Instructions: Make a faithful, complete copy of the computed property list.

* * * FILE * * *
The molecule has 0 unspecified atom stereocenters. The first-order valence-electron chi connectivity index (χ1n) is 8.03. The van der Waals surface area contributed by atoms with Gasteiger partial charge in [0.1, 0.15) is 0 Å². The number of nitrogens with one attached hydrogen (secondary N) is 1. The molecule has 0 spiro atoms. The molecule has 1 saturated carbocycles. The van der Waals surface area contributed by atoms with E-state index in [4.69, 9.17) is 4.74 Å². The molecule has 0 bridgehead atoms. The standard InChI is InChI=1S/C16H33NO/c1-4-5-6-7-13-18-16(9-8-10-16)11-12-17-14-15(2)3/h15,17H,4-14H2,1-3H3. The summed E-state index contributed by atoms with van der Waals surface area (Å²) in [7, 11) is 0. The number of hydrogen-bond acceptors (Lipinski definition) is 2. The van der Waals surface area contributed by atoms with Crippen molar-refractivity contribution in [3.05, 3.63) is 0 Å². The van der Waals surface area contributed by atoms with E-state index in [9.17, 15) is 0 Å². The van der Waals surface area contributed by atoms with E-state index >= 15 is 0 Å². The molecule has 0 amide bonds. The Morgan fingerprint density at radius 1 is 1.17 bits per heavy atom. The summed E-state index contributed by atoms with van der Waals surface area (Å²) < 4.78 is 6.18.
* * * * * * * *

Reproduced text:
The molecule has 0 unspecified atom stereocenters. The first-order valence-electron chi connectivity index (χ1n) is 8.03. The van der Waals surface area contributed by atoms with Gasteiger partial charge in [0.1, 0.15) is 0 Å². The number of nitrogens with one attached hydrogen (secondary N) is 1. The molecule has 0 spiro atoms. The molecule has 1 saturated carbocycles. The van der Waals surface area contributed by atoms with E-state index in [4.69, 9.17) is 4.74 Å². The molecule has 0 bridgehead atoms. The standard InChI is InChI=1S/C16H33NO/c1-4-5-6-7-13-18-16(9-8-10-16)11-12-17-14-15(2)3/h15,17H,4-14H2,1-3H3. The summed E-state index contributed by atoms with van der Waals surface area (Å²) in [7, 11) is 0. The number of hydrogen-bond acceptors (Lipinski definition) is 2. The van der Waals surface area contributed by atoms with Crippen molar-refractivity contribution in [3.05, 3.63) is 0 Å². The van der Waals surface area contributed by atoms with E-state index in [9.17, 15) is 0 Å². The van der Waals surface area contributed by atoms with E-state index >= 15 is 0 Å². The molecule has 0 amide bonds. The Morgan fingerprint density at radius 1 is 1.17 bits per heavy atom. The summed E-state index contributed by atoms with van der Waals surface area (Å²) < 4.78 is 6.18.